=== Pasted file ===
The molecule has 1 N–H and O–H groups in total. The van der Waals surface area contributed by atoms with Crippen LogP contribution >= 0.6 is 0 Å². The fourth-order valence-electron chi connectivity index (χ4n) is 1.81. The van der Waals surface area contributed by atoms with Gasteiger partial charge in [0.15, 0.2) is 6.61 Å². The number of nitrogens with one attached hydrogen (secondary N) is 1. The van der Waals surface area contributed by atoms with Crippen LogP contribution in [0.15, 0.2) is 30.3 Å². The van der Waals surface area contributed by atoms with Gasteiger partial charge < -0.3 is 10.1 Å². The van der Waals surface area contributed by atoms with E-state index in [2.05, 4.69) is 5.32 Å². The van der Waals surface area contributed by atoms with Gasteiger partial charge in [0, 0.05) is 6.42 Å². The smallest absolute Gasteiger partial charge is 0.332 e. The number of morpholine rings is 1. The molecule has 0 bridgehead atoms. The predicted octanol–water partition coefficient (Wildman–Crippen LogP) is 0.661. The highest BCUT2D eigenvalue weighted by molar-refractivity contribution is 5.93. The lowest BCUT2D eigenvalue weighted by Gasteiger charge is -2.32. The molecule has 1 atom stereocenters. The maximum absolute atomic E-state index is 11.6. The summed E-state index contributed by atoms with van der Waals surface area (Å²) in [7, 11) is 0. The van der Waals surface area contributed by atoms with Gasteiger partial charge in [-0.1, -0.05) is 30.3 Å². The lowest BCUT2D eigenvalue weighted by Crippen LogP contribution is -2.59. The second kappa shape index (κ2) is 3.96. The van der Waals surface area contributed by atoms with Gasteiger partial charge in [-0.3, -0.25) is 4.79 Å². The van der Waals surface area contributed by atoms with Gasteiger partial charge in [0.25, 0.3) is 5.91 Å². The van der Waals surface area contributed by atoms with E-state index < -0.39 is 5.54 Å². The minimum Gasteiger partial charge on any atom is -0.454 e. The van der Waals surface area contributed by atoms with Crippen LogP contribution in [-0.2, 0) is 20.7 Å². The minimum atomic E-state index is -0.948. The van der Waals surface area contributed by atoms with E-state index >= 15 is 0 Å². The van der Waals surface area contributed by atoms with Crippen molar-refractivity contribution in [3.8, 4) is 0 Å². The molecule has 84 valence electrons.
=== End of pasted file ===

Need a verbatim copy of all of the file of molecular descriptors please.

The molecule has 1 N–H and O–H groups in total. The van der Waals surface area contributed by atoms with Crippen LogP contribution >= 0.6 is 0 Å². The fourth-order valence-electron chi connectivity index (χ4n) is 1.81. The van der Waals surface area contributed by atoms with Gasteiger partial charge in [0.15, 0.2) is 6.61 Å². The number of nitrogens with one attached hydrogen (secondary N) is 1. The van der Waals surface area contributed by atoms with Crippen LogP contribution in [0.15, 0.2) is 30.3 Å². The van der Waals surface area contributed by atoms with Gasteiger partial charge < -0.3 is 10.1 Å². The van der Waals surface area contributed by atoms with E-state index in [2.05, 4.69) is 5.32 Å². The van der Waals surface area contributed by atoms with Gasteiger partial charge in [0, 0.05) is 6.42 Å². The smallest absolute Gasteiger partial charge is 0.332 e. The number of morpholine rings is 1. The molecule has 0 bridgehead atoms. The predicted octanol–water partition coefficient (Wildman–Crippen LogP) is 0.661. The highest BCUT2D eigenvalue weighted by molar-refractivity contribution is 5.93. The lowest BCUT2D eigenvalue weighted by Gasteiger charge is -2.32. The molecule has 1 atom stereocenters. The maximum absolute atomic E-state index is 11.6. The summed E-state index contributed by atoms with van der Waals surface area (Å²) in [7, 11) is 0. The van der Waals surface area contributed by atoms with Gasteiger partial charge in [-0.1, -0.05) is 30.3 Å². The lowest BCUT2D eigenvalue weighted by Crippen LogP contribution is -2.59. The second kappa shape index (κ2) is 3.96. The van der Waals surface area contributed by atoms with Gasteiger partial charge in [-0.3, -0.25) is 4.79 Å². The van der Waals surface area contributed by atoms with Gasteiger partial charge in [0.25, 0.3) is 5.91 Å². The van der Waals surface area contributed by atoms with E-state index < -0.39 is 5.54 Å². The minimum Gasteiger partial charge on any atom is -0.454 e. The van der Waals surface area contributed by atoms with Crippen LogP contribution in [-0.2, 0) is 20.7 Å². The minimum atomic E-state index is -0.948. The van der Waals surface area contributed by atoms with E-state index >= 15 is 0 Å². The van der Waals surface area contributed by atoms with Crippen molar-refractivity contribution in [3.8, 4) is 0 Å². The molecule has 84 valence electrons.